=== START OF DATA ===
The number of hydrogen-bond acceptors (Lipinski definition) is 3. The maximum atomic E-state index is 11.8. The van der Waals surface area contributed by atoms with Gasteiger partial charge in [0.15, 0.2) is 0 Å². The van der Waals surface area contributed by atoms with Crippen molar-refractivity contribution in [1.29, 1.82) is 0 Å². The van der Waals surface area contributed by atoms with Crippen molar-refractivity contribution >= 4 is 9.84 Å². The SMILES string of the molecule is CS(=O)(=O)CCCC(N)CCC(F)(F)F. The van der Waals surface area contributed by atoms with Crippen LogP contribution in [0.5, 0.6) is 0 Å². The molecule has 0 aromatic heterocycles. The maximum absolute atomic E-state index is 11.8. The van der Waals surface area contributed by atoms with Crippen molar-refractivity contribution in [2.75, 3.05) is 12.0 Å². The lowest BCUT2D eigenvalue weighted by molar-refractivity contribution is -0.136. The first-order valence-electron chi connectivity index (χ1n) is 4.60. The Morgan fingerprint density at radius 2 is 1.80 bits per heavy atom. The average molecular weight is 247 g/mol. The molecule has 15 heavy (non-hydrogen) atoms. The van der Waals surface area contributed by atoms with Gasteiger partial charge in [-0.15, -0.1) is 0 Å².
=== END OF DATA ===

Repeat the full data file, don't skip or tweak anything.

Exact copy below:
The number of hydrogen-bond acceptors (Lipinski definition) is 3. The maximum atomic E-state index is 11.8. The van der Waals surface area contributed by atoms with Gasteiger partial charge in [0.15, 0.2) is 0 Å². The van der Waals surface area contributed by atoms with Crippen molar-refractivity contribution in [1.29, 1.82) is 0 Å². The van der Waals surface area contributed by atoms with Crippen molar-refractivity contribution >= 4 is 9.84 Å². The SMILES string of the molecule is CS(=O)(=O)CCCC(N)CCC(F)(F)F. The van der Waals surface area contributed by atoms with Crippen LogP contribution in [0.5, 0.6) is 0 Å². The molecule has 0 aromatic heterocycles. The maximum absolute atomic E-state index is 11.8. The van der Waals surface area contributed by atoms with Crippen molar-refractivity contribution in [2.75, 3.05) is 12.0 Å². The lowest BCUT2D eigenvalue weighted by molar-refractivity contribution is -0.136. The first-order valence-electron chi connectivity index (χ1n) is 4.60. The Morgan fingerprint density at radius 2 is 1.80 bits per heavy atom. The average molecular weight is 247 g/mol. The molecule has 15 heavy (non-hydrogen) atoms. The van der Waals surface area contributed by atoms with Gasteiger partial charge in [-0.15, -0.1) is 0 Å².